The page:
With the ongoing switch to renewable energy, came the demand for new energy storage systems. While lithium-ion batteries were and still are the mainstream batteries for portable applications, at the moment there is a quest for more efficient, higher energy batteries. Besides new lithium based chemistries, like lithium-air and lithium-sulfur, other metal have attracted attention of the researchers. Lithium is comparatively rare element on Earth, and only few countries hold a majority of its´ supply, making this element quite expensive. On contrast, elements like sodium, potassium, magnesium, aluminium are much more abundant and hence there is cheaper uninterrupted supply that can cover the world demand.
Aluminium is most abundant metal in the Earth crust. The low price of aluminium, combined with high theoretical capacity and increased safety due to low reactivity, made it an attractive candidate for battery anodes. Aluminium based primary batteries are known for a while, however the dream of secondary batteries was unattainable for a long time: due to electrochemical potential of Al, the deposition of aluminium is impossible in aqueous systems. Hence secondary aluminium based batteries appeared only with the development of non-aqueous electrolytes, which also goes hand-in-hand with the development of aluminium deposition from ionic liquids. Furthermore, organic solvent-based electrolytes either have low solubility of strongly-charged aluminium species, or in case when solubility is high, aluminium ions are strongly solvated and therefore big overpotential is required for deposition of aluminium from these systems.
Chloroaluminate ionic liquids, on the other hand, proved themselves as excellent solvent systems for aluminium deposition, and with that opened way to rechargeable aluminium batteries. As they are
- stable over wide potential window
- able to dissolve aluminium species at high concentrations
- can be fine-tuned by structural modification of cation/anion
- quite thermally stable
- moderately viscosity
- able to activate anode for electrochemical processes,
they allow aluminium deposition and stripping at room temperature. In order for this process to work, IL should be “acidic”, so the ratio between AlCl3 and IL chloride, e.g. EMIM Cl, should be above 1, with 1.3 being most used in battery research. That ensures the presence of Al2Cl7 - species in the mixture, which is required for stripping and deposition, as seen on the scheme 1.
Normally Al batteries make use of aluminium metal as anode and IL as electrolyte. There are various possibilities for cathodes. As Al3+ has very high charge density, the battery that makes use of its intercalation would have high energy density. But intercalation of Al3+ is only possible for layered metal oxide/sulfide cathode, but the capacity faded very fast. Intercalation of AlCl4 – on the other hand proceeds quite readily, given that the cathode material has flexible enough structure to accommodate quite big ions. This way, graphite was shown to be useful as cathode material (see scheme 1, top right). Polypyrene, a polyaromatic structure, also allowed for rechargeable battery. Interestingly, polymerized material enabled easier AlCl4 – intercalation, that crystalline pyrene, probably due to bigger space between aromatic sheets.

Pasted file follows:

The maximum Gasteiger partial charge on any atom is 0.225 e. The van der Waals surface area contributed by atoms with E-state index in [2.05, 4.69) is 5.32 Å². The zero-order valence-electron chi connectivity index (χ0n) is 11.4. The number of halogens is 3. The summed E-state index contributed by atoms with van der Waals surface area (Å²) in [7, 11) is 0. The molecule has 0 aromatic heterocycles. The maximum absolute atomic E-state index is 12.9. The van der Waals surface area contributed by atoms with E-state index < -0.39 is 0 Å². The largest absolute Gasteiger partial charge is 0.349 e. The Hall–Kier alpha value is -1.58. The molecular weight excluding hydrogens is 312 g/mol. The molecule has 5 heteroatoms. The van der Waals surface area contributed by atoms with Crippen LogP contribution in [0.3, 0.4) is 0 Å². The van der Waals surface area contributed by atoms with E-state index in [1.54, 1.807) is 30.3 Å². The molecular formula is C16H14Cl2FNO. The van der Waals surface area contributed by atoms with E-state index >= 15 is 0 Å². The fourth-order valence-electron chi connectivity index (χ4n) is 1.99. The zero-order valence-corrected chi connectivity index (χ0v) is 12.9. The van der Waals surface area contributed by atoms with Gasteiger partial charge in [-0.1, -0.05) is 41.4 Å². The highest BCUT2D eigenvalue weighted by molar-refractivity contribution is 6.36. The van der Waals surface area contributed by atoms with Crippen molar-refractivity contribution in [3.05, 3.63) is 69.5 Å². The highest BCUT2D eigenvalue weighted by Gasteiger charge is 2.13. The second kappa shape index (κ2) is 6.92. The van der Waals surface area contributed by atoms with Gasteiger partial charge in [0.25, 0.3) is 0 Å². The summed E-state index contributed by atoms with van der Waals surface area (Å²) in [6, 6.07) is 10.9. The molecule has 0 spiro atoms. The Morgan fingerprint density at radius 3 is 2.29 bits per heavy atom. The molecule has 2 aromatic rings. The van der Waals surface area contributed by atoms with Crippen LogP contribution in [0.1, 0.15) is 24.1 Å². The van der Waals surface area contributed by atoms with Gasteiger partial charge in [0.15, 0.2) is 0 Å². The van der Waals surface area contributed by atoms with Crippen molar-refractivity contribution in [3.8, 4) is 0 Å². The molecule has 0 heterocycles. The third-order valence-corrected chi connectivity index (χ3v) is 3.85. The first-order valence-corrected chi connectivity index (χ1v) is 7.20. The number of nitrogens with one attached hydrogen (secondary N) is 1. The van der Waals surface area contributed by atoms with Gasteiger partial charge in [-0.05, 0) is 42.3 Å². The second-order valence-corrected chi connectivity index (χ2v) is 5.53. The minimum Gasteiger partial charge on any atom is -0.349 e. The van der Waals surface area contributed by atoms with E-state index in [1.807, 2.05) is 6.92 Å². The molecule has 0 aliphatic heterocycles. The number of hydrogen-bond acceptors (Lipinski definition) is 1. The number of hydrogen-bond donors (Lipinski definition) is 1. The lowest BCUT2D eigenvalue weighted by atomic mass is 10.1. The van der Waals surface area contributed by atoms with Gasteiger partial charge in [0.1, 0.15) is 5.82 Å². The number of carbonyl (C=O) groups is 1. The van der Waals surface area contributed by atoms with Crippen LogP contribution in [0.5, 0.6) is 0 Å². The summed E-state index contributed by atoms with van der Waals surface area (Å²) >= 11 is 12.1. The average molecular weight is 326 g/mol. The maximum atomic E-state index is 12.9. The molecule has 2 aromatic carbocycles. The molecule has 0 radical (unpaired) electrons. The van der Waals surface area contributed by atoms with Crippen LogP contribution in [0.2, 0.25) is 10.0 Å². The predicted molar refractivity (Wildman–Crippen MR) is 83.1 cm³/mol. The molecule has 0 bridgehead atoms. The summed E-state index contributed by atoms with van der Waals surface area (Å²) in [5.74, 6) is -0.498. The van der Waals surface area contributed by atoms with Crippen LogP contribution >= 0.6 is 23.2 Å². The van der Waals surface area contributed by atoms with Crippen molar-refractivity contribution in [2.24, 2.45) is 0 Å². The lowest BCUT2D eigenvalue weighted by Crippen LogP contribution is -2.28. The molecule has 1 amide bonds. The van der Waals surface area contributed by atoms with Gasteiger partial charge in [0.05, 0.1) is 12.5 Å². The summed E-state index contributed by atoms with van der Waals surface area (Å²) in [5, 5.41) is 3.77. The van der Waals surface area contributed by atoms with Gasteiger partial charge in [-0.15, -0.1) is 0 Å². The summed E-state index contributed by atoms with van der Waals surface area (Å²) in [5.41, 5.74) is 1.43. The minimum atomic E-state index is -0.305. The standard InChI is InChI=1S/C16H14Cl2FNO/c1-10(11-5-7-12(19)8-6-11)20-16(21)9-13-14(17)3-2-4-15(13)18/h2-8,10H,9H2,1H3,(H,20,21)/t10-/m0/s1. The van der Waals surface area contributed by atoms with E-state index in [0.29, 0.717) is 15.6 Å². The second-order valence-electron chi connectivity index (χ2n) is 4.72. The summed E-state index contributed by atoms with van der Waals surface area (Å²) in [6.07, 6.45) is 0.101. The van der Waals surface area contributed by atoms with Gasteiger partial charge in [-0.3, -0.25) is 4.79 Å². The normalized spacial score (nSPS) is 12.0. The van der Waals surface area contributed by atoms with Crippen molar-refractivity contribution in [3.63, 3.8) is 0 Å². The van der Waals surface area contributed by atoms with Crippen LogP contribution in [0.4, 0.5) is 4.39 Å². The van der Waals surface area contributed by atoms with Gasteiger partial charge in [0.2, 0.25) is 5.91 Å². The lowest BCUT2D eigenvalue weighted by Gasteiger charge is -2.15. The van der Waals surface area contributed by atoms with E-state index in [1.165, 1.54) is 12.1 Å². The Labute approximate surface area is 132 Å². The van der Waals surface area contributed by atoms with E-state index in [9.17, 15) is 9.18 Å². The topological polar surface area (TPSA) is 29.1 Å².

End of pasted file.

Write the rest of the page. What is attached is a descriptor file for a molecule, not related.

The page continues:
Another cheap and abundant cathode material is sulfur. It has been shown that ILs can suppress polysulfide shuttle. Initially, aluminium sulfur batteries stumbled upon the problem, that prior to the reaction on the cathode, Al-species should be stripped of chloride – which is an energetically demanding reaction. It was been found, though, that by changing one of the chloride to bromide, as e.g. in Cl3Al-Br-AlCl3-, more favourable dissociation occurs giving rise to the operating aluminium-sulfur battery, as depicted in scheme 1, middle right. The electrolyte for the battery can be prepared by simply using EMIM Br or BMPip Br, rather than EMIM Cl for the reaction with AlCl3.
Scheme 1. Three different types of aluminium based rechargeable batteries, based on chloroaluminate ionic liquids. Discharge chemistries.
Finally, it has been demonstrated, that aluminium-iodine battery is also possible. Often, when iodine is used as a part of cathode, polyiodide shuttle, a process similar to polysulfide shuttle operating in metal-sulfur batteries, takes place, leading to the fast capacity fading. This problem can be circumvented, if polyvinylpyrrolidone is used as the cathode material. It forms hydrogen-bonds with thiiodide, effectively trapping it within the cathode: this still allows for AlI3 formation, while prevents polyiodide shuttle, and results in the battery stable for 150 cycles.
As can be seen, chloroaluminate and bromochloroaluminate ionic liquids were the key that opened research possibilities on rechargeable aluminium batteries. At Iolitec, we work towards further enabling research in this field. If you have a demand for chloroaluminate ionic liquids or other customized ionic liquid electrolyte for aluminium batteries, please contact us and we will be happy to discuss the possibilities with you.
Text and illustration: Dr. Svetlana Cadu. Iolitec 2019.
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